Once in the brain, skin cancer cells produce Alzheimer's protein: study

The amyloid beta protein that is seen in some cognitive diseases may help cancer spread.

Chris Arnold 3 minute read March 11, 2022
Brain neuro growth on black

Alzheimer’s disease, is believed to be the result of the accumulation of certain proteins in the brain that leads to the slow death of neurons. GETTY

A protein that builds up in the brains of Alzheimer’s patients could be causing skin cancer cells to spread easier once they reach the brain. 

A study out of the New York University Grossman School of Medicine published in the journal Cancer Discovery says the protein amyloid beta could be responsible.  

Researchers chose to focus on melanoma — a type of skin cancer that can also occur in the mouth and eyes — because it spreads to the brain in 40 per cent of patients in stage 4 of the disease, the highest rate among common cancer types. 

Cancer unnoticed

The team also found cancer cells that secreted the amyloid beta protein slowed the immune response that would normally recognize cancer cells as harmful, and attempt to attack. The theory is that the amyloid beta moves brain immune cells into an infectious fade mode, which heals tissue, but allows the cancer to go unnoticed by the body. 

To monitor how these cells and proteins interacted with one another, the researchers used 24 human samples of brain and non-brain cancer metastases — essentially cancer that has grown or spread. The team was able to show that melanoma cells from the brain are, in fact, producing the proteins related to various cognitive diseases including Alzheimer’s, Parkinson’s, and Huntington’s.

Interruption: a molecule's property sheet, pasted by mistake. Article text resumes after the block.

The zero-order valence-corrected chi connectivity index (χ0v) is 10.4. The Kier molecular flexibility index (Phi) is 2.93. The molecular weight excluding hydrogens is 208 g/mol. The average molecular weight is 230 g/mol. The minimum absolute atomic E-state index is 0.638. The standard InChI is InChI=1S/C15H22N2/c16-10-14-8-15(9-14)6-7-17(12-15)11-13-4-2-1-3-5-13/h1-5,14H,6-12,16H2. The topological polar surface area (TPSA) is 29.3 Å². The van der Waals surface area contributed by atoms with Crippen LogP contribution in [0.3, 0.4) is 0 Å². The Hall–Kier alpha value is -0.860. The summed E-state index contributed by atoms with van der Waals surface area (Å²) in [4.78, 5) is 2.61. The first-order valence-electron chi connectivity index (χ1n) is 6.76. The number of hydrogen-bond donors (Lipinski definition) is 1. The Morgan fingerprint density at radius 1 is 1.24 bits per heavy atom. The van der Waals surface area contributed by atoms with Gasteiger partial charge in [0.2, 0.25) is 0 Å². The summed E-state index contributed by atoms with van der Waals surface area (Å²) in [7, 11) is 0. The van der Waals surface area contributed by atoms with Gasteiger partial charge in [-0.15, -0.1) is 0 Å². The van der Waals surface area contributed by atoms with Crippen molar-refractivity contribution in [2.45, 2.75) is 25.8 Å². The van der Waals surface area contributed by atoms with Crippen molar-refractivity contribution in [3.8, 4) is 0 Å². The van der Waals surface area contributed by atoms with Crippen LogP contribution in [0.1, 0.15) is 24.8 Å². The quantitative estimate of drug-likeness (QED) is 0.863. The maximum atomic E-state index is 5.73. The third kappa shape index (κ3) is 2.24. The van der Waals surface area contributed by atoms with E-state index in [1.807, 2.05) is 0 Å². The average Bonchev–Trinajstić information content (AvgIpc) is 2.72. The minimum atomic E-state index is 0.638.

Further experiments showed that the melanoma cells that lacked amyloid beta proteins were not able to grow due to an immune attack during the period where they would usually form cell colonies. 

The original batch of data led researchers to believe that the cancer cells produced the protein in patients’ brains for their own survival. Once the gene responsible for amyloid precursor protein — which becomes amyloid beta — was removed in cancer cells injected into the hearts of mice, the volume of cancer cells detected in the mice’s brains decreased.

“Our study reveals an unexpected role for tumour-secreted amyloid beta in promoting the survival of melanoma brain metastases, and suggests a new way to counter it,” senior author of the study Eva M. Hernado-Monge said in a statement

The scientists also found that amyloid beta released by cancer cells changed the gene expression in brain cells that assist neurons — which are the cells responsible for carrying messages and signals throughout the brain. 

The team also discovered that amyloid beta released by cancer cells are actually more resilient to microglia, a type of cell that makes up about 15 per cent of all brain cells. Microglia typically clears away amyloid beta, according to a 2013 study from researchers at the University of California, Los Angeles. 

The researchers think it’s possible that amyloid beta released by melanoma cells are being influenced to stop destroying them. 

“The field has already developed treatments that have been shown in clinical trials to potently and safely reduce amyloid beta levels, but that fail to counter Alzheimer’s disease for reasons unknown,” Kevin Kelfman, one of the study authors said. “With this in mind, our team is already evaluating whether repurposed, tested anti–amyloid beta antibodies could prevent or reduce brain metastases in animal studies. Another next step is combining immunotherapies, including checkpoint inhibitors, and anti–amyloid beta therapies to ensure they can be used safely together.”


Chris Arnold is a Toronto-based writer.

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